Ancient Orichalucum Metal Ingots Recovered from Shipwreck off Sicily

January 8, 2015
2600 years later, we have samples to analyze...

2600 years later, we have samples to analyze…

According to Discovery News  this week, “Gleaming cast metal called orichalucum, which was said by Ancient Greeks to be found in Atlantis, has been recovered from a ship that sunk 2,600 years ago off the coast of Sicily…the 39 ingots found on the sandy sea floor represent a unique finding.”

“Today most scholars agree orichalucum is a brass-like alloy, which was made in antiquity by cementation. This process was achieved with the reaction of zinc ore, charcoal and copper metal in a crucible.

Analyzed with X-ray fluorescence by Dario Panetta, of TQ – Tecnologies for Quality, the 39 ingots turned to be an alloy made with 75-80 percent copper, 15-20 percent zinc and small percentages of nickel, lead and iron.”

Ancient Origins  reports “The name orichalucum derives from the Greek word oreikhalkos, meaning literally “mountain copper” or “copper mountain”. According to Plato’s 5th century BC Critias dialogue, orichalucum was considered second only to gold in value, and was found and mined in many parts of the legendary Atlantis in ancient times.

Maybe the greenhouse gasses emitted by Atlantis’ cementation industries producing orichalucum caused the seas to rise, covering Atlantis…


Capturing the Holiday Spirit

December 24, 2014
No telling on what the State troopers busted this jolly old elf for, but we bailed him out with donations to the local food bank...

No telling on what the State troopers busted this jolly old elf for, but we bailed him out with donations to the local food bank…

We are fortunate to have our trade, our businesses, our ability to produce highly engineered components that make a difference in peoples lives by making technology operate safely and as expected.

I call the satisfaction from my work the “existential joy of engineering,” though that phrase is not original to me.

The holidays are a great reminder of the blessings that we have, and the fact that we are more fortunate than others.

I hope that your celebration of the holidays remind you of what is right in your world, and of your opportunity to help others as you see fit.

And like the Medina Post of the Ohio State Patrol,  I hope that you too get to “capture” a bit of the holiday spirit (or elf) to share with your family and friends.

Thanks to the Medina Post of the Ohio State Patrol for their part in the “Can the Cruiser” food drive.

And our best wishes  and gratitude to you, the men and women of the precision machining industry, our world is safer and more reliable because you do what you do.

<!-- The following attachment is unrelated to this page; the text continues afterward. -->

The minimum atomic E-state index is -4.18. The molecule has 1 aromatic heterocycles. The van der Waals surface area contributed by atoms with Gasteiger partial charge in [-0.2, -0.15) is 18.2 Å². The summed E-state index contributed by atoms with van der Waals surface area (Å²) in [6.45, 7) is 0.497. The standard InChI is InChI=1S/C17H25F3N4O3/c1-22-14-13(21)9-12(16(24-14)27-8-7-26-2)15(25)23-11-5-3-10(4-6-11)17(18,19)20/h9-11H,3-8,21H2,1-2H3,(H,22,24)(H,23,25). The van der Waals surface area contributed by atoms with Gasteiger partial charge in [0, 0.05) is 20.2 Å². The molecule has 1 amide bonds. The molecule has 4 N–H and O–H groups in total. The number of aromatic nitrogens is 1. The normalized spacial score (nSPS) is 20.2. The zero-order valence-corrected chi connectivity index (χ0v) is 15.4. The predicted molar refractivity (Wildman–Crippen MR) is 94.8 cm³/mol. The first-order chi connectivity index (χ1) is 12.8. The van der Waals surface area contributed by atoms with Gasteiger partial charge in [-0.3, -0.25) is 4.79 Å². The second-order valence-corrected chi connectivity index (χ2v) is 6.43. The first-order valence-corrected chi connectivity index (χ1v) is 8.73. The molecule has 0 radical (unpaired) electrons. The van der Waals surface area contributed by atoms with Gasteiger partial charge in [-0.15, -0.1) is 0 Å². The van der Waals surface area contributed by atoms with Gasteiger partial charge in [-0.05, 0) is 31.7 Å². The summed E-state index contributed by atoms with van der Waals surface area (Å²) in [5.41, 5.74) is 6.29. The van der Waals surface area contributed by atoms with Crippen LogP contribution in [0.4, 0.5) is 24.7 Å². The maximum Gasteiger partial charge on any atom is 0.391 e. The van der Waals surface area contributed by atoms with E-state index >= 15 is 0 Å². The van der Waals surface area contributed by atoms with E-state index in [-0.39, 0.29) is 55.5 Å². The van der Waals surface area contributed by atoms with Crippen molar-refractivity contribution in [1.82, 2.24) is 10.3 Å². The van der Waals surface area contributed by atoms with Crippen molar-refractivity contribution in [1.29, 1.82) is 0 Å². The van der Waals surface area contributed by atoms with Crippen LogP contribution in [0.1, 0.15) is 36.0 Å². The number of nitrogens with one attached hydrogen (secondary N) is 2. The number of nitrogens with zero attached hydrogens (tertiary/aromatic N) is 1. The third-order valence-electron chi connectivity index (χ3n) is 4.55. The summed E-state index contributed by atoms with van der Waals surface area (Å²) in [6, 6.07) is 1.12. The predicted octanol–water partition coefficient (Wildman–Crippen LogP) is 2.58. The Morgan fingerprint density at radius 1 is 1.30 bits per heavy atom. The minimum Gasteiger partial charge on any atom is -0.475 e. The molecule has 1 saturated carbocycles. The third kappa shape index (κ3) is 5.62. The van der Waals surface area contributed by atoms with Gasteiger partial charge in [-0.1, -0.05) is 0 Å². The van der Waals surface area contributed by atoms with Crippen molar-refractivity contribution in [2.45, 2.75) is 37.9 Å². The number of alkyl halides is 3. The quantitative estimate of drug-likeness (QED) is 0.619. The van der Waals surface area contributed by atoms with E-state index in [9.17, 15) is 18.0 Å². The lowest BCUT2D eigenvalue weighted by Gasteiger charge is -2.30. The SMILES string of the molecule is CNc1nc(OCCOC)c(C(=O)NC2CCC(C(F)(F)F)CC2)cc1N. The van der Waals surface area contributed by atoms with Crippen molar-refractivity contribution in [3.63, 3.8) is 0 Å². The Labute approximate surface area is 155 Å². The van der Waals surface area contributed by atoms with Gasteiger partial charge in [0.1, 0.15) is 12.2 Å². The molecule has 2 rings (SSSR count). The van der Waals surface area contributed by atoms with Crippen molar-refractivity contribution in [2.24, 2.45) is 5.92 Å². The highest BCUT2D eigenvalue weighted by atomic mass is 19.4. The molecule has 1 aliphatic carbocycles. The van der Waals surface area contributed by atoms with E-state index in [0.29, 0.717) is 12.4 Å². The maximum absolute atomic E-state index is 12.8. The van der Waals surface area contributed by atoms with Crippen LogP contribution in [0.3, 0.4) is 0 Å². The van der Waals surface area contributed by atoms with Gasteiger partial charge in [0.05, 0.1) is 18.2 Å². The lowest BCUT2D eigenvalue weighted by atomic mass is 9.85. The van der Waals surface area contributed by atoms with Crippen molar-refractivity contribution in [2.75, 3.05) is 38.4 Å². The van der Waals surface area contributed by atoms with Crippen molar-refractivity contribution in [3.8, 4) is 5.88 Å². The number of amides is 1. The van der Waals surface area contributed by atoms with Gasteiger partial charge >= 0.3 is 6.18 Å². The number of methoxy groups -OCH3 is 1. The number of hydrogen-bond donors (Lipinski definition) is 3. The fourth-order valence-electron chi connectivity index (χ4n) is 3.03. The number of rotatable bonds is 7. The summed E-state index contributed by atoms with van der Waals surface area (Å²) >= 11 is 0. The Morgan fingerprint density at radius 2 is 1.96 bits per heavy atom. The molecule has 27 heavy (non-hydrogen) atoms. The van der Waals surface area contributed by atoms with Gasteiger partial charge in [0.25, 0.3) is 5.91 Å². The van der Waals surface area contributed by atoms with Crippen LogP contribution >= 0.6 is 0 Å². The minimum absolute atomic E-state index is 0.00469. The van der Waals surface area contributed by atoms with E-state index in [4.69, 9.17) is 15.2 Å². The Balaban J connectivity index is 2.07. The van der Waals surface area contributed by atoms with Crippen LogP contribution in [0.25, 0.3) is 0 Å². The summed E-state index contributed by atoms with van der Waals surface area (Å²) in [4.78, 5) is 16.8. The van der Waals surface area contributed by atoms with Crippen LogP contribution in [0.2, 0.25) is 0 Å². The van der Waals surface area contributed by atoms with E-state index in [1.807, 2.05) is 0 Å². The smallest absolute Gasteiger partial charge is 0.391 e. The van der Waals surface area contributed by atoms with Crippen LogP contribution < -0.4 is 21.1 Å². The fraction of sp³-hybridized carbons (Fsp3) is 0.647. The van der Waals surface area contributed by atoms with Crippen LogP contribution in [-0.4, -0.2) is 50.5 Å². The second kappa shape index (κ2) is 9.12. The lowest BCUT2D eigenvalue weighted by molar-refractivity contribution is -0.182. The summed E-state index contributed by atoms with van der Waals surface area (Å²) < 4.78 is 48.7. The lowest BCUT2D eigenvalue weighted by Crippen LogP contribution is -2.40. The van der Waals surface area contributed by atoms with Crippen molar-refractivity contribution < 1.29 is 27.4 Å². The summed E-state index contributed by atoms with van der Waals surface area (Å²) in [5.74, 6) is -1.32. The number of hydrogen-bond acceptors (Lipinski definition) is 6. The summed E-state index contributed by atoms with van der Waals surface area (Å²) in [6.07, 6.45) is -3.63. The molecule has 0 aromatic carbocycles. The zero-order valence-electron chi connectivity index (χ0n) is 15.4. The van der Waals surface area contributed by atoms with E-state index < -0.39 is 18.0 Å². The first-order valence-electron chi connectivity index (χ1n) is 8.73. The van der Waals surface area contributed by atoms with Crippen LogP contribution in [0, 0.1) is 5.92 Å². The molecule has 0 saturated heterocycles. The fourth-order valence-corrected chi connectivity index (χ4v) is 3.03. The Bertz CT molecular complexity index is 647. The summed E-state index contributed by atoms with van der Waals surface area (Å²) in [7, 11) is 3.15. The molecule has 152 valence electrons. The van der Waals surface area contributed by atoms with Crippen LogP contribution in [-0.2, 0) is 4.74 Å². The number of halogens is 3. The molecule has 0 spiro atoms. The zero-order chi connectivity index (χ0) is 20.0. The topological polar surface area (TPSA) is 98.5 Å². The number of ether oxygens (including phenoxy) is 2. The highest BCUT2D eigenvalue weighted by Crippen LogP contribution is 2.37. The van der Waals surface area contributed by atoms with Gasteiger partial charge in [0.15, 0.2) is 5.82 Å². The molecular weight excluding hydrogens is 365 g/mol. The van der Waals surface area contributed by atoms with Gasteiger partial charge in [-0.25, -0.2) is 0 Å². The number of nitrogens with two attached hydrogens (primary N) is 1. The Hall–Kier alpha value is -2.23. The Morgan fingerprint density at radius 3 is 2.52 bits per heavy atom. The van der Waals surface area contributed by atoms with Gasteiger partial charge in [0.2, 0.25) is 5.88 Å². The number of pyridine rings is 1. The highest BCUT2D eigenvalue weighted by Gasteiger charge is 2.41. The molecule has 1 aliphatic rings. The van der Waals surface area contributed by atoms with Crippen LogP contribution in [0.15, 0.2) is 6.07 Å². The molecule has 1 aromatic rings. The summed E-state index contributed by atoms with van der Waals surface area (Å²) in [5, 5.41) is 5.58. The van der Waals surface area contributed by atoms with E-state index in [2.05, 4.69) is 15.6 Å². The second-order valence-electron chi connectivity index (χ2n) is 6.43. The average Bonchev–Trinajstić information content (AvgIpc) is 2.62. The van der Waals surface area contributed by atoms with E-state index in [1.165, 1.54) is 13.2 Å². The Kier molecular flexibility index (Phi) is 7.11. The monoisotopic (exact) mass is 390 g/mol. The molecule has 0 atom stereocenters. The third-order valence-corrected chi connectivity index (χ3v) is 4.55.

Thanksgiving- A Time to Recalibrate

November 26, 2014

We have many blessings in our lives, the love of family, friends chief among them.

Thanksgiving is a time to share with family and friends.

Thanksgiving is a time to share with family and friends.

Most of us enjoy an unparalleled material well-being, and a lifestyle of modern convenience that is the envy of the world.

Thanksgiving provides us the chance to recognize and thank the engineers, machinists, and entrepreneurs who have designed and built these modern technologies that keep us safe, comfortable, and make our modern lifestyle possible.

Precision machined components enable almost all modern technologies to function safely and efficiently.  It makes me smile to understand where all this behind the scenes technological  “magic” is sourced.

Thanks to the machinists who make them, the engineers that design them, and the investors who tool up their shops to be able to produce them.

Thanksgiving is also about recognizing how our loved ones contribute to our ability to produce our highly engineered components. How they help us keep in mind what “Safety Critical” really means.  How they make sure we have what we need when we arrive on the job. And have a reason to return home, all body parts intact. Now is a great time to recognize the contributions of our loved ones to our success.

I am thankful for the blessings of my family and friends.

I am grateful to live in a time where technology makes my life more about the joy of my family’s company than about battling forces to merely survive. Technology works, thanks to machinists.

In our shops, we have calibration routines to help us assure that our output is to spec and acceptable.

We have calibration routines at work; how do we calibrate our lives at home?

We have calibration routines at work; how do we calibrate our lives at home?

Thanksgiving is a day for us to recalibrate and reflect on the blessings that collectively we share.

Happy Thanksgiving!

Vintage Thanksgiving Dinner photo credit

Calibration photo credit

Fun Fact Friday- Why Do Dead Alkaline Batteries Bounce?

September 5, 2014

If you know how a dead blow hammer works, you can answer this question. Enjoy!

We found this originally  on Lifehacker.


Micron Manufacturing -Lean Demolition

July 8, 2014

Why I love manufacturing: we get to do cool stuff!

PMPA member company Micron Manufacturing is getting a new Mori Seiki.

The new machine will need some space- so they have to demolish a wall.